A variety of projects followed with independent publishers, including Brought to Light, a history of CIA covert operations with illustrator Bill Sienkiewicz for Eclipse Comics, and an anthology, AARGH (Artists Against Rampant Government Homophobia) campaigning against anti-homosexual legislation, which Moore, his wife Phyllis and their lover Deborah Delano published through their newly formed publishing company, Mad Love Publishing, with all profits donated to the Organisation For Lesbian And Gay Action. After prompting by cartoonist and self-publishing advocate Dave Sim, Moore then used Mad Love to publish his next project, Big Numbers, a prospective 12-issue series set in contemporary Northampton and inspired by chaos theory and the mathematical ideas of Benoît Mandelbrot. After two issues were published, Sienkiewicz left the series. It was announced that his assistant, Al Columbia, would replace him, but no further issues appeared. Moore's marriage broke down, and Mad Love was dissolved as a publishing company, although its logo would appear on some of Moore's comics published by other companies.

Moore contributed two serials to the horror anthology Taboo, edited by Stephen R. Bissette. From Hell examined the Jack the Ripper murders as a microcosm of the 1880s, and the 1880s as the root of the 20th century. Inspired by the title of Douglas Adams' novel Dirk Gently's Holistic Detective Agency, Moore reasoned that to solve a crime holistically, one would need to solve the entire society it occurred in. From Hell takes as its starting point the theory that the murders were committed by royal surgeon Sir William Withey Gull, as part of a conspiracy to conceal the birth of an illegitimate royal baby fathered by Prince Albert Victor, Duke of Clarence. Using that to expose the misogyny, class and racial conflict and other political trends of the time and speculating on the nature of time, it examines the 1880s as the root of many of the conflicts of the 20th century. The Ripper carries out his killings as an occult ritual, designed to enforce the hegemony of the rational and the masculine over the unconscious and feminine. The book also explores Moore's ideas about the perception of time, previously touched upon in Watchmen. Illustrated in an appropriately sooty pen and ink style by Eddie Campbell, From Hell took nearly ten years to complete, outlasting Taboo and going through two more publishers before being collected as a graphic novel by Eddie Campbell Comics.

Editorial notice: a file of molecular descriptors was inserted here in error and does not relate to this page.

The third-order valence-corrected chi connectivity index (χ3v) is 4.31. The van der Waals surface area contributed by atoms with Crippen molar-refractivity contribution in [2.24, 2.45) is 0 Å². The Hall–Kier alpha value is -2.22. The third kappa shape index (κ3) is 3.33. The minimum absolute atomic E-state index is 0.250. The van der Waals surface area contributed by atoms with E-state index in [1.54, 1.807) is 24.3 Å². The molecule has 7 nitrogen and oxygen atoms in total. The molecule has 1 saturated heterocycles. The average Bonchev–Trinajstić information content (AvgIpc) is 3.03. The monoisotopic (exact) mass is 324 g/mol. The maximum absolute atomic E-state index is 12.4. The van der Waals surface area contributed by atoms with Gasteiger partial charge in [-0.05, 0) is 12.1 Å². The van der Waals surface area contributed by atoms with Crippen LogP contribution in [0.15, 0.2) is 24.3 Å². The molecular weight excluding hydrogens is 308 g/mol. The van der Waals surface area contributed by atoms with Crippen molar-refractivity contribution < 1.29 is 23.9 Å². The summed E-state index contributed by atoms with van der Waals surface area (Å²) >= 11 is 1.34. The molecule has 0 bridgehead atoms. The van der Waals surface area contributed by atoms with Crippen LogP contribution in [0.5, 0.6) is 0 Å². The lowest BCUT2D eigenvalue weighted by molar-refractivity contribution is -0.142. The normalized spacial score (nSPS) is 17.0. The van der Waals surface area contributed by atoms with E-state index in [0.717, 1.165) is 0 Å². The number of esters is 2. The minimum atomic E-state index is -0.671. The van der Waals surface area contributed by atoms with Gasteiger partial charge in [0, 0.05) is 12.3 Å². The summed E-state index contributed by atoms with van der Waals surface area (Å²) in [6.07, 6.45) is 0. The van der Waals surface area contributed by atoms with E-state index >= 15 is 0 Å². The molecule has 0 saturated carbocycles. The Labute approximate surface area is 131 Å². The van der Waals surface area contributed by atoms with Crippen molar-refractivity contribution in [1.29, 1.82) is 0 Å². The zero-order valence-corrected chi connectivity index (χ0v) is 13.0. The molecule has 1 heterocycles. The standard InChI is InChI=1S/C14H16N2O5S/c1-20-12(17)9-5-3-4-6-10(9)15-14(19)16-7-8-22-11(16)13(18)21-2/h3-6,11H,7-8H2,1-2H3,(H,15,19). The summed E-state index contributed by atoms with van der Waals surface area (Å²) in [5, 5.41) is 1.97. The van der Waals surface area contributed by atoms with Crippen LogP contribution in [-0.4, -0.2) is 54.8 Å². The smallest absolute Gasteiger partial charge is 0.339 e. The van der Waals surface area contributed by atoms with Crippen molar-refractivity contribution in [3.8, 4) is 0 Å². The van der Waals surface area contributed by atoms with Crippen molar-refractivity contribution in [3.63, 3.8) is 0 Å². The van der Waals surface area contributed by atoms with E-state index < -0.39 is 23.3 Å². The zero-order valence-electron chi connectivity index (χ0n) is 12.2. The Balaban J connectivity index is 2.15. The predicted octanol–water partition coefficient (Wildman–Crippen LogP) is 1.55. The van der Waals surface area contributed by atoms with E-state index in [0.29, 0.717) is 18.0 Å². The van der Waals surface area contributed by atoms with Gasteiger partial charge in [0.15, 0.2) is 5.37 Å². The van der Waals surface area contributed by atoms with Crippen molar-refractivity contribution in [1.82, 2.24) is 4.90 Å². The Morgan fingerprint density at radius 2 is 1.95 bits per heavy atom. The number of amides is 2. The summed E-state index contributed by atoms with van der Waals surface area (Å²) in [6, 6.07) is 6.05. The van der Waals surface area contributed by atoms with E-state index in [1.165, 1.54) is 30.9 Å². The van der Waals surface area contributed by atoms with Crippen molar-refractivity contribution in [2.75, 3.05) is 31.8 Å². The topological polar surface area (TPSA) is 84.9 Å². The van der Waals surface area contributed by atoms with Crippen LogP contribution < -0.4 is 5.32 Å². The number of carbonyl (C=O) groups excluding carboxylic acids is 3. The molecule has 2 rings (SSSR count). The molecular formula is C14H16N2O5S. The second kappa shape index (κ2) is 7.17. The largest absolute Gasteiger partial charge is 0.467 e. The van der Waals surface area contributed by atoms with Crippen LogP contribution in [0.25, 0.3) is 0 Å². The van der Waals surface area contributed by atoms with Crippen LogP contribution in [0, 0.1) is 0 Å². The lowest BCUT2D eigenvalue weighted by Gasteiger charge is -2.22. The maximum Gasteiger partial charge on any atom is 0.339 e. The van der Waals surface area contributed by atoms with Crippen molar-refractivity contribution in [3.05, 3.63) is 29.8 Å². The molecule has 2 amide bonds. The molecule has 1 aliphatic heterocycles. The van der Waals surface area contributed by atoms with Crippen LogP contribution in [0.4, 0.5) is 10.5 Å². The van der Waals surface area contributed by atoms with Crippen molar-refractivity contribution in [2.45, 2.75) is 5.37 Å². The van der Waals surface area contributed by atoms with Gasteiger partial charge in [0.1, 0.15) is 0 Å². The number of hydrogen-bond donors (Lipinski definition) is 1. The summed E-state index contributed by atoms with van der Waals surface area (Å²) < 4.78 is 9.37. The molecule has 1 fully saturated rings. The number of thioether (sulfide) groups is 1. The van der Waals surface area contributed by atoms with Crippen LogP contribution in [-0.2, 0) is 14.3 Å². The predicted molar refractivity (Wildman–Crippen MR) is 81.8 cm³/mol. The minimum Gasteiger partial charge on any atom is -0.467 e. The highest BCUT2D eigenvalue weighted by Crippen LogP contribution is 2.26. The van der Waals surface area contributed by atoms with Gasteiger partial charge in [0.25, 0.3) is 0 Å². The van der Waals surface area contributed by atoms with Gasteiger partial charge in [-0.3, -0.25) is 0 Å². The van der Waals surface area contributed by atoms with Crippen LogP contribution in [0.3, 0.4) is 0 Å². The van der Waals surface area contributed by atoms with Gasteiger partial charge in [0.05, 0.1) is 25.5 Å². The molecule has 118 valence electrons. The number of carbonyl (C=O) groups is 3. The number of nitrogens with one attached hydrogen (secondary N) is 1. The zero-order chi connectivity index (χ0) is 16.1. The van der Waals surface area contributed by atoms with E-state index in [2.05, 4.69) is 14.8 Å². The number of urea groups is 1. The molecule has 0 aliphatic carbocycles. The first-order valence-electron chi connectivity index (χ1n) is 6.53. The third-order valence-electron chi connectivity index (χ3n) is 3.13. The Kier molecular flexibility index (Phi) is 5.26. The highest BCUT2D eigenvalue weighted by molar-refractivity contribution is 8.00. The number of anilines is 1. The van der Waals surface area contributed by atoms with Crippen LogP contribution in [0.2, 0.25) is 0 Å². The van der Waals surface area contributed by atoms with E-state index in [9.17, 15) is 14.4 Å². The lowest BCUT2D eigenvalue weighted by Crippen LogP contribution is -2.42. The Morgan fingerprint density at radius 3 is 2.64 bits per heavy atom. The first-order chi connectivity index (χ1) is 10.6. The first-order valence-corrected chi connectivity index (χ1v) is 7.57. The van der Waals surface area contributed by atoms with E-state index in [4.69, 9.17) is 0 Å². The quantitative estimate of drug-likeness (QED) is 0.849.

With artist Melinda Gebbie, Moore began Lost Girls, an erotic story exploring possible sexual meanings in Alice's Adventures in Wonderland, Peter Pan and The Wonderful Wizard of Oz. The work was finished and a collected edition published in August 2006 in the United States, but a dispute with Great Ormond Street Hospital, which held the copyright to characters from Peter and Wendy in the European Union until 2008, prevented publication in the UK before that time.

He also wrote a comic book for Victor Gollancz Ltd in 1988, A Small Killing, illustrated by Oscar Zarate, about a once idealistic advertising executive haunted by his boyhood self.

Return to the mainstream

After several years out of the mainstream, Moore worked his way back into superhero comics by writing several series for Image Comics and the companies that broke away from it. Feeling that, partly as a result of his own success, superhero comics had become excessively violent and grim, Moore and artists Stephen R. Bissette, Rick Veitch and John Totleben conceived 1963, a pastiche of 1960s Marvel comics. The series was to have concluded with an annual in which the heroes travel to the 1990s to meet the ultra-violent Image Comics characters, but this never appeared due to disputes within Image and the creative team.

Following 1963, Moore worked on Jim Lee's WildC.A.T.s and a number of Rob Liefeld's titles, including Supreme, Youngblood and Glory, retooling rudimentary and derivative characters and settings into more viable series. In Moore's hands, Supreme became an inventive post-modern homage to superhero comics from the 1940s on, and the Superman comics of the Mort Weisinger era in particular.

America's Best Comics